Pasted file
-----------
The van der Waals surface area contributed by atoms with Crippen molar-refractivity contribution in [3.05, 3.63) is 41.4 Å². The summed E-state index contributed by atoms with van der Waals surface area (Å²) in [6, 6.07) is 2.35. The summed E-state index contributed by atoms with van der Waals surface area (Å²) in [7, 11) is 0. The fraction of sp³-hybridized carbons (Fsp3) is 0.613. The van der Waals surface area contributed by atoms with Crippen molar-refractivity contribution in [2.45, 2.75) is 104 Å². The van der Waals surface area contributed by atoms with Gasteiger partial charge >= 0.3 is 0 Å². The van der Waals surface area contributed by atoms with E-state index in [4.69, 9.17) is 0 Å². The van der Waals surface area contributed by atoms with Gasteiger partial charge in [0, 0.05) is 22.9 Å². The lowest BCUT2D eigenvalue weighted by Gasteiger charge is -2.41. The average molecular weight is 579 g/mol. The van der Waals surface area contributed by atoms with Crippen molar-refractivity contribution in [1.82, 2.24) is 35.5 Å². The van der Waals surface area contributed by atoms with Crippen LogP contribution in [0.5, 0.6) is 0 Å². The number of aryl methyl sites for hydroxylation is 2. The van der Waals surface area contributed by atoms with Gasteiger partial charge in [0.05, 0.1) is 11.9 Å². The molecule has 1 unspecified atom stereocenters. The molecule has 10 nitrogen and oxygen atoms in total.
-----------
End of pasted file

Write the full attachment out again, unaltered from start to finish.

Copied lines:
The van der Waals surface area contributed by atoms with Crippen molar-refractivity contribution in [3.05, 3.63) is 41.4 Å². The summed E-state index contributed by atoms with van der Waals surface area (Å²) in [6, 6.07) is 2.35. The summed E-state index contributed by atoms with van der Waals surface area (Å²) in [7, 11) is 0. The fraction of sp³-hybridized carbons (Fsp3) is 0.613. The van der Waals surface area contributed by atoms with Crippen molar-refractivity contribution in [2.45, 2.75) is 104 Å². The van der Waals surface area contributed by atoms with Gasteiger partial charge >= 0.3 is 0 Å². The van der Waals surface area contributed by atoms with E-state index in [4.69, 9.17) is 0 Å². The van der Waals surface area contributed by atoms with Gasteiger partial charge in [0, 0.05) is 22.9 Å². The lowest BCUT2D eigenvalue weighted by Gasteiger charge is -2.41. The average molecular weight is 579 g/mol. The van der Waals surface area contributed by atoms with Crippen molar-refractivity contribution in [1.82, 2.24) is 35.5 Å². The van der Waals surface area contributed by atoms with Crippen LogP contribution in [0.5, 0.6) is 0 Å². The number of aryl methyl sites for hydroxylation is 2. The van der Waals surface area contributed by atoms with Gasteiger partial charge in [0.05, 0.1) is 11.9 Å². The molecule has 1 unspecified atom stereocenters. The molecule has 10 nitrogen and oxygen atoms in total.